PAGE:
Thought experiment. Let’s just say that global warming didn’t exist (it does). That scientists were wrong about our planet being in peril (they aren’t). And that species weren’t collapsing due to human intervention at a staggering rate (they are). In this parallel universe, wouldn’t you still want to take care of the earth? Wouldn’t you still be glad that we’re using fewer straws or that single-use plastics are getting banned? Wouldn’t the fight to reclaim land for preservation still seem like the right call?
Of course it would. It’s only logical to preserve your habitat. It’s an intuitive response to… being alive. And yet, the naysayers exist. Those who somehow link electric cars with extreme liberalism and wind farms with PC culture run amok. Those for whom refusing to compost somehow buckets into “trolling the libs.”
They aren’t all on the right side of the political divide, either. After writing about the shared onus of environmental responsibility, it was liberals who emailed to me to tell me to check my privilege. That it’s unfair to push everyone to be better, considering our society’s systemic inequity. Corporations wrecked the environment and only corporations (and regulation can fix it), they insisted.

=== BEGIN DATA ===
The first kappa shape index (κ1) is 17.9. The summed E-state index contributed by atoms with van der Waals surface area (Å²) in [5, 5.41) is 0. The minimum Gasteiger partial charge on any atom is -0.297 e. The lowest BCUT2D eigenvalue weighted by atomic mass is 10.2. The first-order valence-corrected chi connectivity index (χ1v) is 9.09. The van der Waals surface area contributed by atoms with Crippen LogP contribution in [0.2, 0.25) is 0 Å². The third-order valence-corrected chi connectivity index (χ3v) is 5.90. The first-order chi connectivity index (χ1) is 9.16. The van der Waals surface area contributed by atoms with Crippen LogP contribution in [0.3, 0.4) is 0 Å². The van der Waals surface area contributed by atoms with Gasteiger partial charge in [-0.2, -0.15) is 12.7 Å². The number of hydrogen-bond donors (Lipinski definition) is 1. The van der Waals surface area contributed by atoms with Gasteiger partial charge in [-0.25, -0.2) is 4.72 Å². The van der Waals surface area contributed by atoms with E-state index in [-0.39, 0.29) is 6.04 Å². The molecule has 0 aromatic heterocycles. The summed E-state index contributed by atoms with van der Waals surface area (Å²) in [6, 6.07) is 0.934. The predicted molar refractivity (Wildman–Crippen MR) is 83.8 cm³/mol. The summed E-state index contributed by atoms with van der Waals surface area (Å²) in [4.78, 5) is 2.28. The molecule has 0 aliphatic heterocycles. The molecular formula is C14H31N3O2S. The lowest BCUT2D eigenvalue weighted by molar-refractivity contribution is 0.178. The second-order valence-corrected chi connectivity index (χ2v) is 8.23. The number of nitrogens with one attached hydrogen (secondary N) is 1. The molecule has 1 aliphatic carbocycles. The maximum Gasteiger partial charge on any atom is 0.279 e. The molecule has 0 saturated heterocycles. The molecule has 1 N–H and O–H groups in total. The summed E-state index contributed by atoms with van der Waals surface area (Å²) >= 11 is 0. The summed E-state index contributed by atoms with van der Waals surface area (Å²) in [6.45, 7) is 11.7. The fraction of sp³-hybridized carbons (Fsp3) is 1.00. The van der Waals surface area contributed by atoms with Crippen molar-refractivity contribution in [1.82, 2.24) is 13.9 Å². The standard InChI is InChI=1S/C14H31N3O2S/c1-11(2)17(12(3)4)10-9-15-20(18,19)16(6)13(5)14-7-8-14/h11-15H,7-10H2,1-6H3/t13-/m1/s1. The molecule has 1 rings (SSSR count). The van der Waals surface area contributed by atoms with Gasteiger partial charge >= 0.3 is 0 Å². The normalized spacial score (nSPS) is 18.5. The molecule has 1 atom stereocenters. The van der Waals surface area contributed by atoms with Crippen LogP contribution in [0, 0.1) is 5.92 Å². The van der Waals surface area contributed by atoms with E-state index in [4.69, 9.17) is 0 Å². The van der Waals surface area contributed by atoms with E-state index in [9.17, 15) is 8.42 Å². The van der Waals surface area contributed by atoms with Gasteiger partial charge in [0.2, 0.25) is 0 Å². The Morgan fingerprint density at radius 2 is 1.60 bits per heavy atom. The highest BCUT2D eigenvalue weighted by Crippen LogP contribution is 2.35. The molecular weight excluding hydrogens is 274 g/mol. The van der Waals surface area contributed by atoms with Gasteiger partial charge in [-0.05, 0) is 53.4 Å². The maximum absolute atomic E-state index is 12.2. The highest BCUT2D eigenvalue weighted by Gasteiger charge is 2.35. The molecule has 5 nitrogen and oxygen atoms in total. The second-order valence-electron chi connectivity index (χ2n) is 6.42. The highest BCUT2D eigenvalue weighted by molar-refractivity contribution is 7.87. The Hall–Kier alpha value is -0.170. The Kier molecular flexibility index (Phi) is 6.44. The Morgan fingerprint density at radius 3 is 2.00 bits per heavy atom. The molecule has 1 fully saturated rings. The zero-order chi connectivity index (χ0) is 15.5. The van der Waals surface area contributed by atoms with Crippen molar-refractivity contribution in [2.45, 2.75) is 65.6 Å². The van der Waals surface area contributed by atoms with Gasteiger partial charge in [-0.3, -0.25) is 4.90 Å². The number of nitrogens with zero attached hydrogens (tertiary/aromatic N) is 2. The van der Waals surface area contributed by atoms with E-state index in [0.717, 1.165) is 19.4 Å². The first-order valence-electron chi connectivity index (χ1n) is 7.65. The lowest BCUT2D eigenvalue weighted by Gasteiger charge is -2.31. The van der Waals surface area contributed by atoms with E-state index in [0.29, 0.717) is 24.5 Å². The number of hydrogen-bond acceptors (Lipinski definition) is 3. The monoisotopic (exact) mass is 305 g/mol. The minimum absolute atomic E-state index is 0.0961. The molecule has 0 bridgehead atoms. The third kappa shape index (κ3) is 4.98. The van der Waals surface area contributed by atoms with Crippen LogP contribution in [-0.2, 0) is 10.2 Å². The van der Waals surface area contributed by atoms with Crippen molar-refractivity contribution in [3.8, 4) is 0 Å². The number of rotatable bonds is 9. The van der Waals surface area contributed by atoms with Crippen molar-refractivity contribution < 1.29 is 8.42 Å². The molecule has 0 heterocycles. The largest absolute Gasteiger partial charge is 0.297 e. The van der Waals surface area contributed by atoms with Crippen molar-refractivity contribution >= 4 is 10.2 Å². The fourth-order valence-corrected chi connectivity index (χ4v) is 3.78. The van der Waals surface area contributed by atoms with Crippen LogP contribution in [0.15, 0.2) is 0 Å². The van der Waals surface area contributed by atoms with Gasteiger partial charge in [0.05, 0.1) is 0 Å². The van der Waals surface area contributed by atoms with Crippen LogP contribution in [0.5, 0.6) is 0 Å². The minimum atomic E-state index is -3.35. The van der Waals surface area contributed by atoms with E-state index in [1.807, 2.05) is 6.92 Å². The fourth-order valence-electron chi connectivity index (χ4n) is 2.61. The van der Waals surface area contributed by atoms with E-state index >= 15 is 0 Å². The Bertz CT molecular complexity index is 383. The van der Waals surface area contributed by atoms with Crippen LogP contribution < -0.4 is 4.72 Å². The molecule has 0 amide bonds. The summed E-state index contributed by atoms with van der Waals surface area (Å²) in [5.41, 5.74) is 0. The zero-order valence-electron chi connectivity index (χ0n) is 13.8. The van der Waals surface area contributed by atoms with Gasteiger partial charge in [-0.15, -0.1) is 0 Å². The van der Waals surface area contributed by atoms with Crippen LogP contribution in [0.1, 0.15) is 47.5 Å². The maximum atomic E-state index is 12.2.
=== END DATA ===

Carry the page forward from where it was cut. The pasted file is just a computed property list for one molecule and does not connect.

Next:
Cool story, bro. Keep fiddling about that while the world burns.
The fact is that stewardship of the planet earth is one of the few unarguable, unassailable positions in all of existence. Think global warming is fake? Great, but pick up trash so that our beaches look nice. Believe that mass extinction (even when it’s measurably caused by humans) is just part of the bigger life cycle? Fine, but buy your food in bulk to prevent waste from excess packaging. Feel like articles like this one, pushing people to lessen their personal ecological impact, are privilege-washed? Got it… but still maybe compost your trash?
Unless you’re living in the philosophical sweet spot where nihilist, anarchist, and narcissist intersect, there’s literally no reason you shouldn’t try to care for our natural habitat. No one is off the hook. There are no exemptions. I’ve heard your excuses. They’re trash. Try to be better in any small way you can manage, knowing that we all fail at times and that points are definitely awarded for effort.
In 2006, shortly after An Inconvenient Truth came out, I became the eco-columnist for a magazine owned by the Orange County Register. The job entailed profiling non-profits and environmental charities in the fifth biggest county in the nation. Over the four years that I held the post, part of me that grew progressively more jaded. Many of the 501c-3 charities I wrote about eventually crashed and burned. They didn’t have long-term sustainable plans and weren’t able to grow beyond their charismatic founders. All too many of them seemed to mismanage money to a comical degree or make ecological compromises that undermined their entire ethos (I once attended a speech about decreasing consumption hosted inside a luxury home goods store).